demographic-division
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New Report Shows Santa Cruz County’s Demographic Division

State of the Workforce highlights a number of disparities between north and south

New Santa Cruz County Business Council Executive Director Emily Ham says local companies struggle from high housing costs and traffic, but she sees reasons for hope. PHOTO: TARMO HANNULA

It doesn’t take a statistics degree to spot the geographic schism in Santa Cruz County.

The population is disproportionately whiter and high-earning in the northern end of the county than it is to the south, with a dividing line somewhere around Highway 1’s San Andreas Road exit, where the cost of living begins to get slightly more affordable. For working families, these informal boundaries can be a matter of life and death, as evidenced by California’s environmental screening tool, which shows Watsonville’s higher rates of asthma, unsafe housing and poor water quality. We saw similar phenomena in the disparity in health outcomes amid the Covid-19 pandemic, which hit South County much harder than it did other regions. 

There’s a word for this trend of geographic isolation: segregation. 

It isn’t getting any better, either—in fact, new research shows that the problem has only gotten worse over the past three decades. Like most areas across the nation, the Santa Cruz-Watsonville metropolitan region saw segregation increase from 1990-2019, according to UC Berkeley’s newly released findings from the Roots of Structural Racism Project, which came out last week. Not only that, but Santa Cruz-Watsonville saw the 16th-highest increase in segregation out of 209 regions studied over that span. Generally speaking, redlining and other exclusionary 20th-century American housing policies laid the groundwork for such divides and exacerbated them.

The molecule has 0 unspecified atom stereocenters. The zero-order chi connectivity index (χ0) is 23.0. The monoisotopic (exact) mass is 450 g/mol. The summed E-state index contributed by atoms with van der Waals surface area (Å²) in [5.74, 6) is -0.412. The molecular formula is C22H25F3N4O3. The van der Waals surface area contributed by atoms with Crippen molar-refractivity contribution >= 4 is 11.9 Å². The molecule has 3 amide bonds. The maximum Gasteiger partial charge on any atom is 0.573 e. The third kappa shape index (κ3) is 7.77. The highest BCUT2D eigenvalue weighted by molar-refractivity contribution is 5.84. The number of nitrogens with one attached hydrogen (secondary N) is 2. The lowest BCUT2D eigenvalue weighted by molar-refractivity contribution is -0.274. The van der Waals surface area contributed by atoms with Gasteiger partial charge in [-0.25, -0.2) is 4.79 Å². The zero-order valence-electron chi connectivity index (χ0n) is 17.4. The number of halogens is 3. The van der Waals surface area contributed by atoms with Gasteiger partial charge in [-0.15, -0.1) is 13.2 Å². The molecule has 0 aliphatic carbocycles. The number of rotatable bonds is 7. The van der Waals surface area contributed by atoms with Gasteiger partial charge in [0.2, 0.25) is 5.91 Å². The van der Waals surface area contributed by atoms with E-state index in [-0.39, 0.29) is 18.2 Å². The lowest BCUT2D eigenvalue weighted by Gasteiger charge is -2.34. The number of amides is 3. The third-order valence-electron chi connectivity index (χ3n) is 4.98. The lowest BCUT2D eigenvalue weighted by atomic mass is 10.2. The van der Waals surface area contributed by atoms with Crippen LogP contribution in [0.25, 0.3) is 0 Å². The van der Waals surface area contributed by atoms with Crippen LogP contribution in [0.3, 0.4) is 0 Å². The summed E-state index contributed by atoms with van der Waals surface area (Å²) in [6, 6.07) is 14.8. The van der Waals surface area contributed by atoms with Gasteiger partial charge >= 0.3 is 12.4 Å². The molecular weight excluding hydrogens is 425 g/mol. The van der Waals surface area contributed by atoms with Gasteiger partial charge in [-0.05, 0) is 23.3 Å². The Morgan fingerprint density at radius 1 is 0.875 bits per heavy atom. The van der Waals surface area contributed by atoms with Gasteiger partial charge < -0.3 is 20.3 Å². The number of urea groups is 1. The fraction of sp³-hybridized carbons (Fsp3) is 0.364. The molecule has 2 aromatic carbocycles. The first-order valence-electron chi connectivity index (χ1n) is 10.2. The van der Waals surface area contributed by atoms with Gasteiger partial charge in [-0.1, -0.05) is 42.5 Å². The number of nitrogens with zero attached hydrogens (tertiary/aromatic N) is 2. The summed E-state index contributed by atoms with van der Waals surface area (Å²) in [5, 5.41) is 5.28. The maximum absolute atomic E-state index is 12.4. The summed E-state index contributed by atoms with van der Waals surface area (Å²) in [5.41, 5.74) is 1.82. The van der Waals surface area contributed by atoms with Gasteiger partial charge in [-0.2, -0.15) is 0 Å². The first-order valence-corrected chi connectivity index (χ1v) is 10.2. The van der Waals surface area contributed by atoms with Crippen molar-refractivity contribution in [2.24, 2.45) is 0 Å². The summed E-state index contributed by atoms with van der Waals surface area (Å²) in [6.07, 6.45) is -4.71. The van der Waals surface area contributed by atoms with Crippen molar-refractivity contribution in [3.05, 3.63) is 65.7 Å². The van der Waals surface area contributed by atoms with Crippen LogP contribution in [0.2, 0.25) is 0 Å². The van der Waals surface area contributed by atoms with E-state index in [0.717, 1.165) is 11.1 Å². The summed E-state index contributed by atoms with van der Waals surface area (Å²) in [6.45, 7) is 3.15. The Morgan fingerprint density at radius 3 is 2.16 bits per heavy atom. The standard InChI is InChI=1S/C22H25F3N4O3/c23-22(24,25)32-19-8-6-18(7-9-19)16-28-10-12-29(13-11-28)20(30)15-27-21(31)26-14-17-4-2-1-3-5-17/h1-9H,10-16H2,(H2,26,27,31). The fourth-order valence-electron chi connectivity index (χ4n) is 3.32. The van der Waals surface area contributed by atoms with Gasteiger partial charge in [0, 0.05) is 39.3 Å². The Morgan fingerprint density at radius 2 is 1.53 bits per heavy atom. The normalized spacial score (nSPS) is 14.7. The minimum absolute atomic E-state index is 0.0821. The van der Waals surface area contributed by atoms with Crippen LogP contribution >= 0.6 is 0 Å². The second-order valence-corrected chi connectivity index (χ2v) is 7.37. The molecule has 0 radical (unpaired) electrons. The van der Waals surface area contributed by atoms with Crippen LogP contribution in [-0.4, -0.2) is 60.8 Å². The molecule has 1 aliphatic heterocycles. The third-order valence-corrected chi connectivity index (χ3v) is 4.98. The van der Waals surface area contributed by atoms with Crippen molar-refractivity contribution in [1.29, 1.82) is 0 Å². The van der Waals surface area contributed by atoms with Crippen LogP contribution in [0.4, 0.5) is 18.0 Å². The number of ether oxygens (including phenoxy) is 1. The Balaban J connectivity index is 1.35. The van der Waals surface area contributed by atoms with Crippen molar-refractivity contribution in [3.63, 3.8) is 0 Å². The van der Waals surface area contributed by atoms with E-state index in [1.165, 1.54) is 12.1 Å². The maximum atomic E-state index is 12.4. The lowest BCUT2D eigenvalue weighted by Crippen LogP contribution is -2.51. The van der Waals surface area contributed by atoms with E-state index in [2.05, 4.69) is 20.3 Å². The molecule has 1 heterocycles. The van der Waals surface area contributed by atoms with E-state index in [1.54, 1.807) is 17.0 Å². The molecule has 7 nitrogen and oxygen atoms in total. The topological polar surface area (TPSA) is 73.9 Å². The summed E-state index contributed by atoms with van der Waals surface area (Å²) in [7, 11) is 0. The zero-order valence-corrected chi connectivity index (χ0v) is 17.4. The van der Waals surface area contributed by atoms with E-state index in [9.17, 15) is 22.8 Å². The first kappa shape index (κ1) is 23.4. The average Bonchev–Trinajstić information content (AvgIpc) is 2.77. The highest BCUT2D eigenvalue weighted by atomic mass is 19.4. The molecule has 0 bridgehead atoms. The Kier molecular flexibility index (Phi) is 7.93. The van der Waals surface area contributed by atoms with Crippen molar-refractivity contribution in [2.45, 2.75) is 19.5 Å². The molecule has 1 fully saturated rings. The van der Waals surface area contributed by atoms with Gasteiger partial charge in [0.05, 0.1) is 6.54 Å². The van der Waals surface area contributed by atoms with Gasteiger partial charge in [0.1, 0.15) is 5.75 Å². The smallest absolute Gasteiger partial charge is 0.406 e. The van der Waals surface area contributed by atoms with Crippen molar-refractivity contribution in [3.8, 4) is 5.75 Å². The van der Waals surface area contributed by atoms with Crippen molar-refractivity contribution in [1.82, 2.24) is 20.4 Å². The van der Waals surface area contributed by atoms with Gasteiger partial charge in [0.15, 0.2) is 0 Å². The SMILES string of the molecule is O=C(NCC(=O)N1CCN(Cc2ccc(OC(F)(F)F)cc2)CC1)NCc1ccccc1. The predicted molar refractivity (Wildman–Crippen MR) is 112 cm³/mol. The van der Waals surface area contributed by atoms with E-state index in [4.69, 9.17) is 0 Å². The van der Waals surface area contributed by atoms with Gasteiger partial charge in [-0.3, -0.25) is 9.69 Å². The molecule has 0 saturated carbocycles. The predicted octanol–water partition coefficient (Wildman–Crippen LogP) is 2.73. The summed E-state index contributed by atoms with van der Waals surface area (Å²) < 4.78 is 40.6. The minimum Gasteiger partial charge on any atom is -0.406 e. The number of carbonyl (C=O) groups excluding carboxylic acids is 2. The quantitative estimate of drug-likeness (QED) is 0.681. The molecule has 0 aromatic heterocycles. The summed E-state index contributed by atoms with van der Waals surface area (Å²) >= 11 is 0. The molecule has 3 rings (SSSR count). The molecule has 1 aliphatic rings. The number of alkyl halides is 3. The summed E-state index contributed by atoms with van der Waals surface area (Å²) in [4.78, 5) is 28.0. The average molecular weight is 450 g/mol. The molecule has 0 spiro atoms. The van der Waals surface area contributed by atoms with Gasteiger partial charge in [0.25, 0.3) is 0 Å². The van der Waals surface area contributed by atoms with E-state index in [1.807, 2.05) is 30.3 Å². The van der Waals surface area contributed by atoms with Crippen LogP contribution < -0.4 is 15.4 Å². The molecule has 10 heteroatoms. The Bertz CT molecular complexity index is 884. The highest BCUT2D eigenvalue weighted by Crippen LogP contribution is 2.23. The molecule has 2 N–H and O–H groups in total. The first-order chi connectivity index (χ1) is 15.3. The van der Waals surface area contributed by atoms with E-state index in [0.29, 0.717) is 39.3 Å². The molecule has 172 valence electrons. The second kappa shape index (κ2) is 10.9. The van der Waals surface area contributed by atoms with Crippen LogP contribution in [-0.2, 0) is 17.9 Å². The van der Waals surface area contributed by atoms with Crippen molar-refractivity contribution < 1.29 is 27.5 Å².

In Santa Cruz County, it isn’t only race or socio-economic status that divides us. 

A comprehensive new report—Santa Cruz County 2021 State of the Workforce—shows a variety of stark disparities between the northern and southern reaches of the county. Among them are differences in educational achievement—with North County having much higher rates of high school and college diplomas—and also in age. South County residents are overall much younger than those in North County.

Such population differences can make it difficult for local officials to govern and plan, says researcher Josh Williams, who led the work on the new workforce report. 

“You have different economic profiles as you try to develop countywide policies, and what’s relevant in the north may not be relevant to the south, and vice versa. But it’s not totally unique to Santa Cruz,” says Williams, who’s based in San Diego County. “The Central Coast really has this issue. If you go from Santa Barbara up to Santa Cruz, it’s a beautiful area. It has a high quality of life, but it also has a high cost of living. They have all these affluent people who live there, but two of their biggest industries are tourism and agriculture. Those industries are generally low-paying. So you have these large employers that are low-paying in counties that are expensive. It creates a lot of challenges for the working poor.”

IN SICKNESS AND HEALTH

If Santa Cruz County’s wage disparities were bad before the spring of 2020, the Covid-19 pandemic only made them worse. 

Unemployment skyrocketed after the pandemic hit in March of last year, remaining high for months—particularly among lower-paying careers. According to findings referenced in the State of the Workforce, local low-wage workers saw their earnings drop 34% and middle-income workers saw them drop 23%, while higher-income workers saw a drop of merely 6%. 

Claudia Sanchez, a case manager for Families in Transition, remembers seeing the pandemic upend the lives of the families that she and her coworkers help. The terror caused by job losses and uncertainty is ongoing, she adds.

“The stress is a lot higher because of high unemployment and reduced wages,” Sanchez says. “Many parents needed to stay home and make decisions about what to do about their kids with schools and daycares closed. Many did get Covid and that cut their wages further. And then there was the stress of trying to keep their kids fed and pay the rent and keep their ends met.”

The combined industry cluster of tourism, recreation and hospitality already had the county’s lowest average earnings. Those jobs saw the greatest decline in employment—58%—between February of last year and February of this year, the report states.